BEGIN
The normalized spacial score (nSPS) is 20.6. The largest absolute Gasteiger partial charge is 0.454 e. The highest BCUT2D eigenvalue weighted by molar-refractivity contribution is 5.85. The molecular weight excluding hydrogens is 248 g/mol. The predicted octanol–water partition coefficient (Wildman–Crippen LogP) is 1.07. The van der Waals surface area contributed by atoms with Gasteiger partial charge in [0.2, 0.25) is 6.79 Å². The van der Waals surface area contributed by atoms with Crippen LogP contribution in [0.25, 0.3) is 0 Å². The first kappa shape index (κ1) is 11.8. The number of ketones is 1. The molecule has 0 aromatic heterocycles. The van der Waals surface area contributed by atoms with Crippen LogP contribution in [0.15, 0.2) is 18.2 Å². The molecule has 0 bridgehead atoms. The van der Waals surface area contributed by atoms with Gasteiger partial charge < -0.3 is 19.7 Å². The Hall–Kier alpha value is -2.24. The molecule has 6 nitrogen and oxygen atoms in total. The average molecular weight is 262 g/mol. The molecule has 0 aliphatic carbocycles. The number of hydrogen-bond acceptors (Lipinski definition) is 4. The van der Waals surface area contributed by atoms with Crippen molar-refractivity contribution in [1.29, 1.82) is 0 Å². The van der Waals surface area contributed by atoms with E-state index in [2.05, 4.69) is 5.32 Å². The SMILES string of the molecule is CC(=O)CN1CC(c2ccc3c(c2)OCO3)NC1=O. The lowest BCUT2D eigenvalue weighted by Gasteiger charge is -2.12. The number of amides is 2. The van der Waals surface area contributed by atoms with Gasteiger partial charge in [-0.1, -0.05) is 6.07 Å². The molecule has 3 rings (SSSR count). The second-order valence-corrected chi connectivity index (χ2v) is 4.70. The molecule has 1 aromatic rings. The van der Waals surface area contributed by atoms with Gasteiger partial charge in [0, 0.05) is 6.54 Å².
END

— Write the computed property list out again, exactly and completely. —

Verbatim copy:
The normalized spacial score (nSPS) is 20.6. The largest absolute Gasteiger partial charge is 0.454 e. The highest BCUT2D eigenvalue weighted by molar-refractivity contribution is 5.85. The molecular weight excluding hydrogens is 248 g/mol. The predicted octanol–water partition coefficient (Wildman–Crippen LogP) is 1.07. The van der Waals surface area contributed by atoms with Gasteiger partial charge in [0.2, 0.25) is 6.79 Å². The van der Waals surface area contributed by atoms with Crippen LogP contribution in [0.25, 0.3) is 0 Å². The first kappa shape index (κ1) is 11.8. The number of ketones is 1. The molecule has 0 aromatic heterocycles. The van der Waals surface area contributed by atoms with Crippen LogP contribution in [0.15, 0.2) is 18.2 Å². The molecule has 0 bridgehead atoms. The van der Waals surface area contributed by atoms with Gasteiger partial charge < -0.3 is 19.7 Å². The Hall–Kier alpha value is -2.24. The molecule has 6 nitrogen and oxygen atoms in total. The average molecular weight is 262 g/mol. The molecule has 0 aliphatic carbocycles. The number of hydrogen-bond acceptors (Lipinski definition) is 4. The van der Waals surface area contributed by atoms with Crippen molar-refractivity contribution in [1.29, 1.82) is 0 Å². The van der Waals surface area contributed by atoms with E-state index in [2.05, 4.69) is 5.32 Å². The SMILES string of the molecule is CC(=O)CN1CC(c2ccc3c(c2)OCO3)NC1=O. The lowest BCUT2D eigenvalue weighted by Gasteiger charge is -2.12. The number of amides is 2. The van der Waals surface area contributed by atoms with Gasteiger partial charge in [-0.1, -0.05) is 6.07 Å². The molecule has 3 rings (SSSR count). The second-order valence-corrected chi connectivity index (χ2v) is 4.70. The molecule has 1 aromatic rings. The van der Waals surface area contributed by atoms with Gasteiger partial charge in [0, 0.05) is 6.54 Å².